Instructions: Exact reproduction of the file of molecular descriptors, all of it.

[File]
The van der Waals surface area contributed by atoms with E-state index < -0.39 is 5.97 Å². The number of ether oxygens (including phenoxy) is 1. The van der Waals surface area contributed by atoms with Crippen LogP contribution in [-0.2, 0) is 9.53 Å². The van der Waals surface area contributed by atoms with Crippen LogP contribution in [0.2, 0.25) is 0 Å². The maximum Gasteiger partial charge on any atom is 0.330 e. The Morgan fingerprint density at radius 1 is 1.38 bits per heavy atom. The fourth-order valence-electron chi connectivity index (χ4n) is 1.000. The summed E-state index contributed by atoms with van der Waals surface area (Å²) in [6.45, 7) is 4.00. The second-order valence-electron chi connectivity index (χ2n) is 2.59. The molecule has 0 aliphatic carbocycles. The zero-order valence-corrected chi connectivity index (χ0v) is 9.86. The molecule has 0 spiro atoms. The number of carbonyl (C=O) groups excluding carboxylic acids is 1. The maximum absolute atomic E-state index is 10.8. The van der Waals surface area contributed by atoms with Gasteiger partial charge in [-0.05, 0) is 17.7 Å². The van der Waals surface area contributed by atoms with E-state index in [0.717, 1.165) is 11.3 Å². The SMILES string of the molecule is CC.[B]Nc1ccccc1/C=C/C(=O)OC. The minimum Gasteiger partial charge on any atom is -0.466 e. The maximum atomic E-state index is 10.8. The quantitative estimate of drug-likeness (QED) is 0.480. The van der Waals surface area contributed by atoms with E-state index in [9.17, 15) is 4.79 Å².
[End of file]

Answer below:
The van der Waals surface area contributed by atoms with E-state index < -0.39 is 5.97 Å². The number of ether oxygens (including phenoxy) is 1. The van der Waals surface area contributed by atoms with Crippen LogP contribution in [-0.2, 0) is 9.53 Å². The van der Waals surface area contributed by atoms with Crippen LogP contribution in [0.2, 0.25) is 0 Å². The maximum Gasteiger partial charge on any atom is 0.330 e. The Morgan fingerprint density at radius 1 is 1.38 bits per heavy atom. The fourth-order valence-electron chi connectivity index (χ4n) is 1.000. The summed E-state index contributed by atoms with van der Waals surface area (Å²) in [6.45, 7) is 4.00. The second-order valence-electron chi connectivity index (χ2n) is 2.59. The molecule has 0 aliphatic carbocycles. The zero-order valence-corrected chi connectivity index (χ0v) is 9.86. The molecule has 0 spiro atoms. The number of carbonyl (C=O) groups excluding carboxylic acids is 1. The maximum absolute atomic E-state index is 10.8. The van der Waals surface area contributed by atoms with Gasteiger partial charge in [-0.05, 0) is 17.7 Å². The van der Waals surface area contributed by atoms with E-state index in [0.717, 1.165) is 11.3 Å². The SMILES string of the molecule is CC.[B]Nc1ccccc1/C=C/C(=O)OC. The minimum Gasteiger partial charge on any atom is -0.466 e. The maximum atomic E-state index is 10.8. The quantitative estimate of drug-likeness (QED) is 0.480. The van der Waals surface area contributed by atoms with E-state index in [9.17, 15) is 4.79 Å².